J. B. Khurgin, “Current induced second harmonic generation in semiconductors,” Appl. Phys. Lett. 67, 1113–1115 (1995). [CrossRef]

16.

B. A. Ruzicka, L. K. Werake, G. W Xu, J. B. Khurgin, E. Ya. Sherman, J. Z. Wu, and H. Zhao, “Second-harmonic generation induced by electric currents in GaAs,” Phys. Rev. Lett. 108, 077403 (2012). [CrossRef] [PubMed]

17.

J. B. Khurgin, “Generation of the theraherz radiation using χ(3) in semiconductor,” J. Nonlinear Opt. Phys. Mater. 4, 163–189 (1995). [CrossRef]

18.

R. D. R. Bhat and J. E. Sipe, “Optically injected spin currents in semiconductors,” Phys. Rev. Lett. 85, 5432–5435 (2000). [CrossRef]

19.

M. J. Stevens, A. L. Smirl, R. D. R. Bhat, Ali Najmaie, J. E. Sipe, and H. M. van Driel, “Quantum interference control of ballistic pure spin currents in semiconductors,” Phys. Rev. Lett. 90, 136603 (2003). [CrossRef] [PubMed]

20.

J. Hübner, W. W. Rühle, M. Klude, D. Hommel, R. D. R. Bhat, J. E. Sipe, and H. M. van Driel, “Direct observation of optically injected spin-polarized currents in semiconductors,” Phys. Rev. Lett. 90, 216601 (2003). [CrossRef] [PubMed]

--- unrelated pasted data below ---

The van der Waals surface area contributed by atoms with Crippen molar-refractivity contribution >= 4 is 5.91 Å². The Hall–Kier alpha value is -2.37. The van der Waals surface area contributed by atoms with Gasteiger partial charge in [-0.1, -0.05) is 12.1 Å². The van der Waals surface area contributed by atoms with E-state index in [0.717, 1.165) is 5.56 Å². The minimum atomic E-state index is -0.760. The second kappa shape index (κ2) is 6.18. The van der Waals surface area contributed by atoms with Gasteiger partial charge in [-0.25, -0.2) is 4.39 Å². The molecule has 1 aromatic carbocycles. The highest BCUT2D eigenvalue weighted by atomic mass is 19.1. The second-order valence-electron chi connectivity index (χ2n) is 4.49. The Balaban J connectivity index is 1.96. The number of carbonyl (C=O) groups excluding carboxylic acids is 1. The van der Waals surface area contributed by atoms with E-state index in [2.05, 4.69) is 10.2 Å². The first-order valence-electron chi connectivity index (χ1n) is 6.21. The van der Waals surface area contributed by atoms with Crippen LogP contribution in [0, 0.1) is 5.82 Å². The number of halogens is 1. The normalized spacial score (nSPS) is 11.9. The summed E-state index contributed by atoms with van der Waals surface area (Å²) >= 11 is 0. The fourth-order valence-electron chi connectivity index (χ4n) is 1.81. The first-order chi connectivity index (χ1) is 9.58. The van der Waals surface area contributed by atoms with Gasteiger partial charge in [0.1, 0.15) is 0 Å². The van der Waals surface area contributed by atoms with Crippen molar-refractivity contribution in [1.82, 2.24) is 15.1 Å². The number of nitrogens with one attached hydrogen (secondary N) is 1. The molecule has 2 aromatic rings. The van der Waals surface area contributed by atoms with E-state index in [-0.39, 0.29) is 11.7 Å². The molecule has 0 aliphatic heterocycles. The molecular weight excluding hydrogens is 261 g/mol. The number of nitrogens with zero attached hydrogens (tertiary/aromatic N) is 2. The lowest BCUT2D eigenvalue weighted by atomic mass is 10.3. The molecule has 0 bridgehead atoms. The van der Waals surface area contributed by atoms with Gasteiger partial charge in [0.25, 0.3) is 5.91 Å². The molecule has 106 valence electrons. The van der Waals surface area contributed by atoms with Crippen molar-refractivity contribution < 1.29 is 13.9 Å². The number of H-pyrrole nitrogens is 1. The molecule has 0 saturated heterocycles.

21.

L. K. Werake, B. A. Ruzicka, and H. Zhao, “Observation of intrinsic inverse spin Hall effect,” Phys. Rev. Lett. 106, 107205 (2011). [CrossRef] [PubMed]

22.

J. T. Liu, F. H. Su, and H. Wang, “Model of the optical Stark effect in semiconductor quantum wells: evidence for asymmetric dressed exciton bands,” Phys. Rev. B 80, 113302 (2009). [CrossRef]

23.

M. Sheik-Bahae, “Quantum interference control of current in semiconductors: universal scaling and polarization effects,” Phys. Rev. B 60, R11257–R11260 (1999). [CrossRef]

24.

J. T. Liu and K. Chang, “Proposal for the direct optical detection of pure spin currents in semiconductors,” Phys. Rev. B 78, 113304 (2008). [CrossRef]

25.

J. K. Wahlstrand, H. Zhang, S. B. Choi, S. Kannan, D. S. Dessau, J. E. Sipe, and S. T. Cundiff, “Optical coherent control induced by an electric field in a semiconductor: a new manifestation of the Franz–Keldysh effect,” Phys. Rev. Lett. 106, 247404 (2011). [CrossRef] [PubMed]

26.

J. M. Luttinger and W. Kohn, “Motion of electrons and holes in perturbed periodic fields,” Phys. Rev. 97, 869–883 (1955). [CrossRef]

27.

J. M. Luttinger, “Quantum theory of cyclotron resonance in semiconductors: general theory,” Phys. Rev. 102, 1030–1041 (1956). [CrossRef]

28.